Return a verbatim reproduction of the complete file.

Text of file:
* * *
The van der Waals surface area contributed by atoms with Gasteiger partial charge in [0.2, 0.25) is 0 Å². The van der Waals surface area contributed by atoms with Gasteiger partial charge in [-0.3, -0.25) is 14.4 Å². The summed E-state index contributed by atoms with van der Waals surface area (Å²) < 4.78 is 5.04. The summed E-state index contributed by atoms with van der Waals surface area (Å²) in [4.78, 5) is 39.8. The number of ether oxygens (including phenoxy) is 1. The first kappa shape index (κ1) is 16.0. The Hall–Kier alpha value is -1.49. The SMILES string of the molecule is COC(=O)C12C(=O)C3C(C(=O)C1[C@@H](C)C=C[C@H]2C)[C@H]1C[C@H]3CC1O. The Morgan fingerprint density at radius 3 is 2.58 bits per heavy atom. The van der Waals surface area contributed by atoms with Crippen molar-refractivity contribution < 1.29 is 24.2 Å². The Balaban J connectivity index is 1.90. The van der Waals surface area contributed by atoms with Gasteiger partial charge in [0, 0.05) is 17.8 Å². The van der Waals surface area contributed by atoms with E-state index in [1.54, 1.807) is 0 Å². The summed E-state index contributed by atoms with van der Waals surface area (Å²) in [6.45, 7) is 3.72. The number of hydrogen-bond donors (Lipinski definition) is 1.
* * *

The van der Waals surface area contributed by atoms with Gasteiger partial charge in [0.2, 0.25) is 0 Å². The van der Waals surface area contributed by atoms with Gasteiger partial charge in [-0.3, -0.25) is 14.4 Å². The summed E-state index contributed by atoms with van der Waals surface area (Å²) < 4.78 is 5.04. The summed E-state index contributed by atoms with van der Waals surface area (Å²) in [4.78, 5) is 39.8. The number of ether oxygens (including phenoxy) is 1. The first kappa shape index (κ1) is 16.0. The Hall–Kier alpha value is -1.49. The SMILES string of the molecule is COC(=O)C12C(=O)C3C(C(=O)C1[C@@H](C)C=C[C@H]2C)[C@H]1C[C@H]3CC1O. The Morgan fingerprint density at radius 3 is 2.58 bits per heavy atom. The van der Waals surface area contributed by atoms with Crippen molar-refractivity contribution < 1.29 is 24.2 Å². The Balaban J connectivity index is 1.90. The van der Waals surface area contributed by atoms with Gasteiger partial charge in [0, 0.05) is 17.8 Å². The van der Waals surface area contributed by atoms with E-state index in [1.54, 1.807) is 0 Å². The summed E-state index contributed by atoms with van der Waals surface area (Å²) in [6.45, 7) is 3.72. The number of hydrogen-bond donors (Lipinski definition) is 1.